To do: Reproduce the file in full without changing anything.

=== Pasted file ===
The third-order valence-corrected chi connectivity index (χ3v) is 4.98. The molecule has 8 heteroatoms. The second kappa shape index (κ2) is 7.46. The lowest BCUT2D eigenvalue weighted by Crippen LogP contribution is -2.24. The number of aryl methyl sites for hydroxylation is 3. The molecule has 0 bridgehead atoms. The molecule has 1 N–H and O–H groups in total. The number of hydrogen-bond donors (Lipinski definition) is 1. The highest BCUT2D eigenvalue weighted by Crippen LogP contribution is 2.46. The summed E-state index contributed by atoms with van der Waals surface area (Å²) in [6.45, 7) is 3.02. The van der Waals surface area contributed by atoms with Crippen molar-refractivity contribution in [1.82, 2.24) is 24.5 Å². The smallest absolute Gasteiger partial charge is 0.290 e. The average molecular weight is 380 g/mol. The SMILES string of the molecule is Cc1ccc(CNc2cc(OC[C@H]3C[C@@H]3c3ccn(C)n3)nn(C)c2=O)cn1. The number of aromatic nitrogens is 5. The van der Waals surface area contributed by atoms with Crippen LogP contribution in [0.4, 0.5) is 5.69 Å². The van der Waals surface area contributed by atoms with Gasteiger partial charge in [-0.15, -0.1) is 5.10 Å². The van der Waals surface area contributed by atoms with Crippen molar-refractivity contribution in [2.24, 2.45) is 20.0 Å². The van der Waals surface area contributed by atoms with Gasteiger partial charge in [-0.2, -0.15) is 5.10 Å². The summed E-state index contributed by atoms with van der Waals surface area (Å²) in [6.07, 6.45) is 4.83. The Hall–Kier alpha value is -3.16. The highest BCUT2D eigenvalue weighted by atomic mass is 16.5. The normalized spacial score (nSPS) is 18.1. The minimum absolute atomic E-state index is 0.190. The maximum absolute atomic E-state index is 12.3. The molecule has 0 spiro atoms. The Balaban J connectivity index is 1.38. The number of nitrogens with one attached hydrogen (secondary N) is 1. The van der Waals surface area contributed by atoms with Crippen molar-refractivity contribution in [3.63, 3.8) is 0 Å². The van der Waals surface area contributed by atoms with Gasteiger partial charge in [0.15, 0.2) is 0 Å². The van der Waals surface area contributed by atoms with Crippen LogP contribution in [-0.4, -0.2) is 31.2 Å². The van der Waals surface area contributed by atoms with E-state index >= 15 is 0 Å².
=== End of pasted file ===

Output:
The third-order valence-corrected chi connectivity index (χ3v) is 4.98. The molecule has 8 heteroatoms. The second kappa shape index (κ2) is 7.46. The lowest BCUT2D eigenvalue weighted by Crippen LogP contribution is -2.24. The number of aryl methyl sites for hydroxylation is 3. The molecule has 0 bridgehead atoms. The molecule has 1 N–H and O–H groups in total. The number of hydrogen-bond donors (Lipinski definition) is 1. The highest BCUT2D eigenvalue weighted by Crippen LogP contribution is 2.46. The summed E-state index contributed by atoms with van der Waals surface area (Å²) in [6.45, 7) is 3.02. The van der Waals surface area contributed by atoms with Crippen molar-refractivity contribution in [1.82, 2.24) is 24.5 Å². The smallest absolute Gasteiger partial charge is 0.290 e. The average molecular weight is 380 g/mol. The SMILES string of the molecule is Cc1ccc(CNc2cc(OC[C@H]3C[C@@H]3c3ccn(C)n3)nn(C)c2=O)cn1. The number of aromatic nitrogens is 5. The van der Waals surface area contributed by atoms with Crippen LogP contribution in [0.4, 0.5) is 5.69 Å². The van der Waals surface area contributed by atoms with Gasteiger partial charge in [-0.15, -0.1) is 5.10 Å². The van der Waals surface area contributed by atoms with Crippen molar-refractivity contribution in [2.24, 2.45) is 20.0 Å². The van der Waals surface area contributed by atoms with Gasteiger partial charge in [-0.2, -0.15) is 5.10 Å². The summed E-state index contributed by atoms with van der Waals surface area (Å²) in [6.07, 6.45) is 4.83. The Hall–Kier alpha value is -3.16. The highest BCUT2D eigenvalue weighted by atomic mass is 16.5. The normalized spacial score (nSPS) is 18.1. The minimum absolute atomic E-state index is 0.190. The maximum absolute atomic E-state index is 12.3. The molecule has 0 spiro atoms. The Balaban J connectivity index is 1.38. The number of nitrogens with one attached hydrogen (secondary N) is 1. The van der Waals surface area contributed by atoms with Crippen molar-refractivity contribution in [3.63, 3.8) is 0 Å². The van der Waals surface area contributed by atoms with Gasteiger partial charge in [0.15, 0.2) is 0 Å². The van der Waals surface area contributed by atoms with Crippen LogP contribution in [-0.4, -0.2) is 31.2 Å². The van der Waals surface area contributed by atoms with E-state index >= 15 is 0 Å².